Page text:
New version of the guidance document Voluntary Harmonisation Procedure for clinical trials

03 May 2013, Updated 09 July 2013

April saw the release of version 3 of the Voluntary Harmonisation Procedure (VHP), a voluntary procedure which makes it possible to obtain a coordinated assessment of an application for a clinical trial that is to take place in several European countries.

Version 3 includes the following changes:

  • Introduction of a reference national competent authority (NCA).
  • Introduction of a second round if the sponsor wants to include additional countries in the trial authorised in a VHP.
  • Procedural steps to address the fulfilment of conditions established in VHP.

See the updated guidance document here:

Guidance document for sponsors for a Voluntary Harmonisation Procedure (VHP) for the assessment of multinational Clinical Trial Applications - version 3.1

The VHP was developed and launched by the Clinical Trial Facilitating Group (CTFG). The CTFG was formed in 2004 by the Heads of Medicines Agencies (HMA), one of the purposes being to obtain a more uniform interpretation of the EU regulatory requirements. The VHP was launched as a pilot project in February 2009.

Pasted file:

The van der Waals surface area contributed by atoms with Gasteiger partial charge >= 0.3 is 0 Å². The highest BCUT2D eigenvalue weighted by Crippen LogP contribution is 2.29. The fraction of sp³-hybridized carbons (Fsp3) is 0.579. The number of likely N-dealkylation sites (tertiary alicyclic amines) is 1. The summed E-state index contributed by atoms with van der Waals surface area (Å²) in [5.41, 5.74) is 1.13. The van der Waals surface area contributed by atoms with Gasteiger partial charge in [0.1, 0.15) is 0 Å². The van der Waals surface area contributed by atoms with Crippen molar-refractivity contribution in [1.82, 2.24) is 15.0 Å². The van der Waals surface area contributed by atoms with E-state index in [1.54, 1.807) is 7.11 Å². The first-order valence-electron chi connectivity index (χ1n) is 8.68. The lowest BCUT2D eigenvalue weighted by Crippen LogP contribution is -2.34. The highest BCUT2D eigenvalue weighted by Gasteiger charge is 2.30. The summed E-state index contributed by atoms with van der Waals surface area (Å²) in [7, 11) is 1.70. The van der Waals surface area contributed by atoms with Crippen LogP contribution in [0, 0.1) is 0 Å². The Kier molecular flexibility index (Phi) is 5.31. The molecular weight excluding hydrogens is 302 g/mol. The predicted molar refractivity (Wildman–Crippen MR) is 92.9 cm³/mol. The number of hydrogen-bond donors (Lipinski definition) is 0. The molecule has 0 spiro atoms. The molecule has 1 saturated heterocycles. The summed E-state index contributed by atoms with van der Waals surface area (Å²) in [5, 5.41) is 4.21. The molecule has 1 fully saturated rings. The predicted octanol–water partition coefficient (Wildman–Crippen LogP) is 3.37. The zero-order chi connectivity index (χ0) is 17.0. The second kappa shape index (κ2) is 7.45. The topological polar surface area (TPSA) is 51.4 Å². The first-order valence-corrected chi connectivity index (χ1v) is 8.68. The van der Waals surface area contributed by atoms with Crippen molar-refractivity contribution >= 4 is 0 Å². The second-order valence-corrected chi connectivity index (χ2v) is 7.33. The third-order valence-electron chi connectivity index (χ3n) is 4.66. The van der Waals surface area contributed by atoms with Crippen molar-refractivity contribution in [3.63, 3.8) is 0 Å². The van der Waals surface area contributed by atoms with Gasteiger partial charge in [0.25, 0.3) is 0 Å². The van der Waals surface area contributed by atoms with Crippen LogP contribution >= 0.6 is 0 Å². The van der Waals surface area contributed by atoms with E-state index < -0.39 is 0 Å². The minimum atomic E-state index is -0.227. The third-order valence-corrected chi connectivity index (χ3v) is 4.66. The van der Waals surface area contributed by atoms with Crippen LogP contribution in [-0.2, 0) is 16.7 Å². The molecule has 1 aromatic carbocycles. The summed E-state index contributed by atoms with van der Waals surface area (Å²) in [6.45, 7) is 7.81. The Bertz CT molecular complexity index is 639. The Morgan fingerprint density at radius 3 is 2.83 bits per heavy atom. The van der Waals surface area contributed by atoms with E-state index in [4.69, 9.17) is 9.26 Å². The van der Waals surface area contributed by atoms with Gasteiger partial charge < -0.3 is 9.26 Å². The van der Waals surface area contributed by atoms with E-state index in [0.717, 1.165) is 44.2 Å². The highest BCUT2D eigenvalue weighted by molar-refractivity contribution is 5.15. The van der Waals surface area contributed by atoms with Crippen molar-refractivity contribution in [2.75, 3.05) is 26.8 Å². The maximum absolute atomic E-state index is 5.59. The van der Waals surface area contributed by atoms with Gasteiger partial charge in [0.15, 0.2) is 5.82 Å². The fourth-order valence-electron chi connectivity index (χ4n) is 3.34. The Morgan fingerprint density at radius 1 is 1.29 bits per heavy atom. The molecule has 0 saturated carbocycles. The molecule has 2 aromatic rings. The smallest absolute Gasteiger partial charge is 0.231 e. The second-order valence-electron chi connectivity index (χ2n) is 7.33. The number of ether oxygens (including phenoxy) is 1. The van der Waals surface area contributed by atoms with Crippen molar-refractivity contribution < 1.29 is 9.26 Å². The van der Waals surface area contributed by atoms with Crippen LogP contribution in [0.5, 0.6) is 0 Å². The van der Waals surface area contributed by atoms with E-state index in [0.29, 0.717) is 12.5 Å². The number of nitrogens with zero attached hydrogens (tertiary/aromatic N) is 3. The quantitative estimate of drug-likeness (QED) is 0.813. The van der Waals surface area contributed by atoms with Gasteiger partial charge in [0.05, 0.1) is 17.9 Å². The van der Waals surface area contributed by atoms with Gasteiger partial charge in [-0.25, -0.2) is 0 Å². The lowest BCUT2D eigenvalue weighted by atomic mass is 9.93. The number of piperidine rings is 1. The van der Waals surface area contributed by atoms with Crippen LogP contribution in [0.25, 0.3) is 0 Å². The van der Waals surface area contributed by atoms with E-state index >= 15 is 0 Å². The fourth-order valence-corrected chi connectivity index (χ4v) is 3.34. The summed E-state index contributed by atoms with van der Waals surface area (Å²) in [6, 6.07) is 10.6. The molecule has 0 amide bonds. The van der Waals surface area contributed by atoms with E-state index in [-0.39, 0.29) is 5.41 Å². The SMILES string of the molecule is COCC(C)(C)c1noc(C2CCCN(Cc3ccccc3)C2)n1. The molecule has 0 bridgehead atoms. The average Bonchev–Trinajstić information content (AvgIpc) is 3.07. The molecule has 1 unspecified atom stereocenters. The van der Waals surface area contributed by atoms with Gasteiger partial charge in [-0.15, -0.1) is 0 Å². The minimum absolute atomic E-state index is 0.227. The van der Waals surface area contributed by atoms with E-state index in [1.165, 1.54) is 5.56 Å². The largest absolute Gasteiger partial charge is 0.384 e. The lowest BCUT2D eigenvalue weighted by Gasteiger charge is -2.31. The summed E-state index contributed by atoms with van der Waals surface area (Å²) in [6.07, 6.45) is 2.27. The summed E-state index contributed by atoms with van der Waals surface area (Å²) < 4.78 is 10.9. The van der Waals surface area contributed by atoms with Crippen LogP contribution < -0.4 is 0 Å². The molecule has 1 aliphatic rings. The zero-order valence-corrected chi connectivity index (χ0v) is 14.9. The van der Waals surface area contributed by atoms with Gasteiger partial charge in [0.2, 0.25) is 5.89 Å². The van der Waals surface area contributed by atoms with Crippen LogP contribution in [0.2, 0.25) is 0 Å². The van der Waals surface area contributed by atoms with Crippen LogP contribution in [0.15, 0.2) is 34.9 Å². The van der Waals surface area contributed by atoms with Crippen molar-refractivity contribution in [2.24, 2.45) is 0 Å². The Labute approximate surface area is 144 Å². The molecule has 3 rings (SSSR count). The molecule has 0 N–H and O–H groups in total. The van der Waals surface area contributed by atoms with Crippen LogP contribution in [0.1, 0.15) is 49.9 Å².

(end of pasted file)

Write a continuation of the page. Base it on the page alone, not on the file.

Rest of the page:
Read more about CTFG here:

Clinical Trials Facilitation Group (CTFG)

Applications for assessment under the VHP should be submitted to the VHP secretariat. You can read more about the procedure in the above guidelines.

The VHP assessment is conducted and coordinated between the national competent authorities (medicines agencies) of the countries in which the trial is to take place following which the application is submitted to the countries involved.

It is an offer through which sponsors can obtain a harmonised assessment of an application. The actual trial must still be authorised at national level, and it is therefore not a centralised authorisation.

Provided that the VHP assessment reaches consensus, the scientific content of the application must not be changed when submitted to the national competent authorities. However, it may be adapted to meet national requirements.

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